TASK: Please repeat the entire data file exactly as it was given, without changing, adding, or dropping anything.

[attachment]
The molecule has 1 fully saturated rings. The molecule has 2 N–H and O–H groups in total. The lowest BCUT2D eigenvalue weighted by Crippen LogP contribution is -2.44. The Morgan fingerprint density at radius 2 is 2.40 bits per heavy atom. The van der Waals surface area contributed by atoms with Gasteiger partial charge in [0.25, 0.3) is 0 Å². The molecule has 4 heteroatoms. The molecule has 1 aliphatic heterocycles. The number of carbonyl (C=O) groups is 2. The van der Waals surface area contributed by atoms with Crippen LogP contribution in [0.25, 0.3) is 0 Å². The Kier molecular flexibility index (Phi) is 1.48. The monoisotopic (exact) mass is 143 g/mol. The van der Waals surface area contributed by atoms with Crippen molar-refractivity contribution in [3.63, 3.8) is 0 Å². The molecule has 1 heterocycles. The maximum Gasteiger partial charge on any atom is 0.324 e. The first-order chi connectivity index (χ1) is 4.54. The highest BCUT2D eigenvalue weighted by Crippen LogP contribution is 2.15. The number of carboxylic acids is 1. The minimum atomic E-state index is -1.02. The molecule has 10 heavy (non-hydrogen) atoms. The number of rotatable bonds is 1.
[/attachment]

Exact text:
The molecule has 1 fully saturated rings. The molecule has 2 N–H and O–H groups in total. The lowest BCUT2D eigenvalue weighted by Crippen LogP contribution is -2.44. The Morgan fingerprint density at radius 2 is 2.40 bits per heavy atom. The van der Waals surface area contributed by atoms with Gasteiger partial charge in [0.25, 0.3) is 0 Å². The molecule has 4 heteroatoms. The molecule has 1 aliphatic heterocycles. The number of carbonyl (C=O) groups is 2. The van der Waals surface area contributed by atoms with Crippen LogP contribution in [0.25, 0.3) is 0 Å². The Kier molecular flexibility index (Phi) is 1.48. The monoisotopic (exact) mass is 143 g/mol. The van der Waals surface area contributed by atoms with Crippen molar-refractivity contribution in [3.63, 3.8) is 0 Å². The molecule has 1 heterocycles. The maximum Gasteiger partial charge on any atom is 0.324 e. The first-order chi connectivity index (χ1) is 4.54. The highest BCUT2D eigenvalue weighted by Crippen LogP contribution is 2.15. The number of carboxylic acids is 1. The minimum atomic E-state index is -1.02. The molecule has 10 heavy (non-hydrogen) atoms. The number of rotatable bonds is 1.